Now if I saw someone with a Glock with a 30-round stick and a couple of spare 30-rounds sticks, or somebody with a bunch (i.e., more than two) of extra magazines, I might notice enough to actually call in a report. That's not self-defense; that's either somebody looking to start a war or an over-the-top Mall Ninja that needs a serious talking-to.

Just One Shot
February 1, 2011, 01:51 PM
Here in Ohio you don't need a permit to open carry and I'm against anyone even suggesting that one should be required. It's my opinion that we shouldn't need a permit at all, even to CC. But hey, the law is the law so until we can get it changed I'll abide by it. ;)

Standing Wolf
February 1, 2011, 02:10 PM
Would you be in favor of suggesting a two-tier permit system?

Nope. Sorry. We need to take steps forward, not sideways or backward into still more government meddling.

Walkalong
February 1, 2011, 08:05 PM
Exactly

IlikeSA
February 2, 2011, 01:13 AM
Perhaps tools shouldn't be regulated, but rather actions. We all agree that a firearm is just another tool, and is nothing special. Non-gun related, but related story:

I currently reside in S. Korea where weapons laws are very much enforced, and my pocketknife was called a "sword" at the airport. Yeah, it's got a 3.5 inch blade, but it is not a sword, and it is not a translation error. Where I am from in the US, most men carry a pocketknife, but my colleagues flipped out over my 3.5 inch folder. For me, it was normal, but for them, abnormal. When she asked why I had it, I simply peeled an apple. If people stop focusing on the tool and see it as normal, then others will see the ones who overreact as nutcases.

In the same way, when I first saw my students carrying razor blades, I was a bit taken back. But then I realized that it is normal for students to carry them, and no one is out cutting each other. They use them to sharpen pencils. They do agree though that my knife if more effective than their razor at sharpening pencils though. Back on track:

Open carry of a firearm is the same way...the more people open carry, the more used to it people get, and then the ones who overreact over nothing are the ones who are thought of as crazy.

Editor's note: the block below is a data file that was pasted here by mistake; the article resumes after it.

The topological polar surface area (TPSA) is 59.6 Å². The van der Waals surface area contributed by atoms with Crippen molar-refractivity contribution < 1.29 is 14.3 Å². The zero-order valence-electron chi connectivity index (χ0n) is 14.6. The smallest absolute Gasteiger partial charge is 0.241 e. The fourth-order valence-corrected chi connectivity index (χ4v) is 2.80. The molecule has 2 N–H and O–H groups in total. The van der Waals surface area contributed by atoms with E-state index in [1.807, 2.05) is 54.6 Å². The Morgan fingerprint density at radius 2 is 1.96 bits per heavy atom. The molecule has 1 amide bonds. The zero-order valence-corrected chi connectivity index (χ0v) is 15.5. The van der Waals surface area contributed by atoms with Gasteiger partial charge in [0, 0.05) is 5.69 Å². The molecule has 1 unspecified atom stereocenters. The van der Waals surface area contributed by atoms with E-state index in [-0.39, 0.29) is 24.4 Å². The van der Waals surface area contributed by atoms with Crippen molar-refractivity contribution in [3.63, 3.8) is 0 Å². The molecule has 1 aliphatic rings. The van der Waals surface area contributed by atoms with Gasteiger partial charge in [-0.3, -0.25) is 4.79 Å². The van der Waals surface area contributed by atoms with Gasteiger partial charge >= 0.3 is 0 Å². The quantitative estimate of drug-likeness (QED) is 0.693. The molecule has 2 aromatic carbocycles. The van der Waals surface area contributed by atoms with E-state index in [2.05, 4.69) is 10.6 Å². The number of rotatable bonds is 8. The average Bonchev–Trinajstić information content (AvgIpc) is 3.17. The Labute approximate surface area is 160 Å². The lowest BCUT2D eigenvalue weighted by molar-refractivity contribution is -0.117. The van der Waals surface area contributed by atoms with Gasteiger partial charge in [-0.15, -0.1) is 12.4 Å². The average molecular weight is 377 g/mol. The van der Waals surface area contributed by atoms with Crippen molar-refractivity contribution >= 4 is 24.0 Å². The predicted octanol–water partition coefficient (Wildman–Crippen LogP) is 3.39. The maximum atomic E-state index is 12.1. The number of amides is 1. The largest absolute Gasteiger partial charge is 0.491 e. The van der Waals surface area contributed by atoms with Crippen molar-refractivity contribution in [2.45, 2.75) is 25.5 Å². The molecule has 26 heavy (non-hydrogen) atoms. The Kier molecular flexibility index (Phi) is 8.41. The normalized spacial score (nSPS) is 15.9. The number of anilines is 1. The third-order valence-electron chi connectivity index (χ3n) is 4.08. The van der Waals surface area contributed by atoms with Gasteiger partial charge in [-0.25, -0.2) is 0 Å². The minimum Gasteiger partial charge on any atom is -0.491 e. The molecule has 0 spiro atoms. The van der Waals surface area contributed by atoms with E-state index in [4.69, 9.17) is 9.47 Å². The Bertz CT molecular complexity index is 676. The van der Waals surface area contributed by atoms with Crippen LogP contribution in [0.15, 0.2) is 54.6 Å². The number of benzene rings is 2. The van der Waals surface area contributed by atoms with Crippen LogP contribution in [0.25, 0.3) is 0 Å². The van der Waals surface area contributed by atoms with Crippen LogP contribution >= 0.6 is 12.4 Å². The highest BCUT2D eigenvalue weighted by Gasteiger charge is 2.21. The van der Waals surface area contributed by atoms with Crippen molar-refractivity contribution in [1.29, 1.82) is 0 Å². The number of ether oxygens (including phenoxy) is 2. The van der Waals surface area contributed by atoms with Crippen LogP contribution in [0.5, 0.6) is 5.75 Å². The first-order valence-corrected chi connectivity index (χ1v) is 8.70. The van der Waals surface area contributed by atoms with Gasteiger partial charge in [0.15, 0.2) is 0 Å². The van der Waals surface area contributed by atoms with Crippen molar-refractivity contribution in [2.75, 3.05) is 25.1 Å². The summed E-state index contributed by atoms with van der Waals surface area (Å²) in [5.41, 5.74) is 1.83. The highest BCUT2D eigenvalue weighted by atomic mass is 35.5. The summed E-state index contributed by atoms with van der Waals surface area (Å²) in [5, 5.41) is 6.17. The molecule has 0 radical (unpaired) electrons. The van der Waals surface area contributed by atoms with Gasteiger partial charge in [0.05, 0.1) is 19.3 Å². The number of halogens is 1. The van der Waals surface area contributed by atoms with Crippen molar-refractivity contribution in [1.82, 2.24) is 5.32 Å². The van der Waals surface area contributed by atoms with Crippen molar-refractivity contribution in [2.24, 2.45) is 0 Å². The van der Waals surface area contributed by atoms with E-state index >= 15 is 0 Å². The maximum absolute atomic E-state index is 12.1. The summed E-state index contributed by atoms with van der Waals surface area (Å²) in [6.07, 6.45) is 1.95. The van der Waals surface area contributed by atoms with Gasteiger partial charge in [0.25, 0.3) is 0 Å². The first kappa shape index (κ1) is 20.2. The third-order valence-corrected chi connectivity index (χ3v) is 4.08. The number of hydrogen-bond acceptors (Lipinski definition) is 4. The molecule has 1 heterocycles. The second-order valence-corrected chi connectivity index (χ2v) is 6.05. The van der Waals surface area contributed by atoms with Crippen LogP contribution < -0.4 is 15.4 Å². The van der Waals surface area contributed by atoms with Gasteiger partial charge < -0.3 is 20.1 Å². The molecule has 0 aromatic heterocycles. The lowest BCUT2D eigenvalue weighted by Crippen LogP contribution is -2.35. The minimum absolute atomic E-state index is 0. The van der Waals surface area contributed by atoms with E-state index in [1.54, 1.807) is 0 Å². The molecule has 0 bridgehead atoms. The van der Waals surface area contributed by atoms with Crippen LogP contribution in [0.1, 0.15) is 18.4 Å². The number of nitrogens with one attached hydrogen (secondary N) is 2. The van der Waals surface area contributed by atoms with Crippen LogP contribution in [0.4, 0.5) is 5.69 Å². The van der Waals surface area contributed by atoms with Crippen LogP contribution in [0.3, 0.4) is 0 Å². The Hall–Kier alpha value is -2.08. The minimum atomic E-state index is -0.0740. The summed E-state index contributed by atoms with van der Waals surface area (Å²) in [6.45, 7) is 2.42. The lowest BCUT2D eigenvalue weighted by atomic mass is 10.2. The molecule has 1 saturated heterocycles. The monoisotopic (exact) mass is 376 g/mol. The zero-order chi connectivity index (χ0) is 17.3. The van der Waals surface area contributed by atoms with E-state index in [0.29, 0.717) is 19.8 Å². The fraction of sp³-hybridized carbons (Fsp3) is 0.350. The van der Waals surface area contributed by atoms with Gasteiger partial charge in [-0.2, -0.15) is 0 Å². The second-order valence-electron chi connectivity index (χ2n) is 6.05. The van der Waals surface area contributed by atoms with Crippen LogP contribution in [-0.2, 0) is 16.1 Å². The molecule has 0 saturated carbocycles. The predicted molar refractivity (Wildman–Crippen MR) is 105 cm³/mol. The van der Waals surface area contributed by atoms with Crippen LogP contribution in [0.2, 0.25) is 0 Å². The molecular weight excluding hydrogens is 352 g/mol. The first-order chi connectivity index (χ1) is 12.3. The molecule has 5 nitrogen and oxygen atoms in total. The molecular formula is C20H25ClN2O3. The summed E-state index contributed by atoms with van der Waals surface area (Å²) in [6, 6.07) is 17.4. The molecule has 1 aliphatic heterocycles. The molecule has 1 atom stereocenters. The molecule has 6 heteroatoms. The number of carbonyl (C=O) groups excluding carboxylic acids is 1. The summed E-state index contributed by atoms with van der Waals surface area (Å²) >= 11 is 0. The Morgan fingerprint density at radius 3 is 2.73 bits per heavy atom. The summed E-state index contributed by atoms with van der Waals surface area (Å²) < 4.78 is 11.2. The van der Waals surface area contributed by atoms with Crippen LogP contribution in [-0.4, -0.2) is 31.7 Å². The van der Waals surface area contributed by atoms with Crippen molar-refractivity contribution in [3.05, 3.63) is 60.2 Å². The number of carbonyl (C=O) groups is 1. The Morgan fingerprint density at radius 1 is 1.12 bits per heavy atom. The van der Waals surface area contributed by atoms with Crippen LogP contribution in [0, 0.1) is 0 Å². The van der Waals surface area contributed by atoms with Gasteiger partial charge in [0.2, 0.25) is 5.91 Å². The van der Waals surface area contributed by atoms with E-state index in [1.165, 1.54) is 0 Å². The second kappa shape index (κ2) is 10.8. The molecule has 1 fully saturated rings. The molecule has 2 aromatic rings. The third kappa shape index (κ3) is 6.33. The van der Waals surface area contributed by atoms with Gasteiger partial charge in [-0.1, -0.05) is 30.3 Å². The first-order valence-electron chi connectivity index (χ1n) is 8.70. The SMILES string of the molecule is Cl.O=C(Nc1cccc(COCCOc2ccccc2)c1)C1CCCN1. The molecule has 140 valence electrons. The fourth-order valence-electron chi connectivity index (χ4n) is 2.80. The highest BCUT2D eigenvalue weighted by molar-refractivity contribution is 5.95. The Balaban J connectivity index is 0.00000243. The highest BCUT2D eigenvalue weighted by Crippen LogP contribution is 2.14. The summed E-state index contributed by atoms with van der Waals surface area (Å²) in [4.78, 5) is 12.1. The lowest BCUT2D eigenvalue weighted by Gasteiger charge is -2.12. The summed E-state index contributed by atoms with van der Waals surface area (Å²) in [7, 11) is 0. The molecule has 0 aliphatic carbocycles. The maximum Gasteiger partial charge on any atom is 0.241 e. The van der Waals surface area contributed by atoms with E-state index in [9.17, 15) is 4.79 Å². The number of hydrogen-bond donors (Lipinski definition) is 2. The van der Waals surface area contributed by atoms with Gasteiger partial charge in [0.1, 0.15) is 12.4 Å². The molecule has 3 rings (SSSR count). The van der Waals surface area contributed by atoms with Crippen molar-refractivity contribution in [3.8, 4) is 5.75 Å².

That is why I believe actions should be regulated, not tools. The guy with 3 30 round extended magazines may be funny looking, but...is he doing anything wrong? Should we make a law to hinder his freedom? If he hasn't and isn't doing anything wrong, why react over it?

Hanzerik
February 2, 2011, 01:16 AM
I would prefer the system that Vermont, Alaska, and Arizona have in place - namely, if you can own a gun, you can carry it. I don't see the point to, or advantage of a "tiered" system.

Hopefully Wyoming will be joining those states. There is a Bill in the works.

killchain
February 2, 2011, 06:41 AM
Absolutely not, the 2nd Amendment is the only "permit" you need for carry, open or concealed. Period.

mcdonl
February 2, 2011, 07:22 AM
Killchain, I think you mean the 2nd Amendment SHOULD be the only "permit" required as there are certainly laws in place saying otherwise.

In Maine you need a permit to CCW and anyone can OC but I hardly do.

It is like my tattoos. I like them, they are for me. But I have them in places I can conceal as I know a lot of people do not feel comfortable around 250 pound men with tattoos. I have no intention of making my fellow citizens uncomfortable.

Same with CCW. I carry for my own personal protection, not to prove a point or push a cause.

NJ Accountant
February 2, 2011, 05:55 PM
My opinion is there should just be carry. Open or concealed is in the end the same. You are carrying a firearm.

Open carry everyone can see it. Thus might make them uncomfortable. Tactically it means a loss of element of surprise and having the bad Guy going for the pistol first. Upside they may be reluctant to attack due to the clear presence of the firearm and if they do most gun owners will be able to draw faster.

Concealed carry removes the frightened public aspect but added complications with printing and whatnot depending on the laws. Tactically you gain the element of surprise and make it difficult for assailants to grab the gun while its holstered. Public benefits from the conceal carrier as bad guys do not know who is packing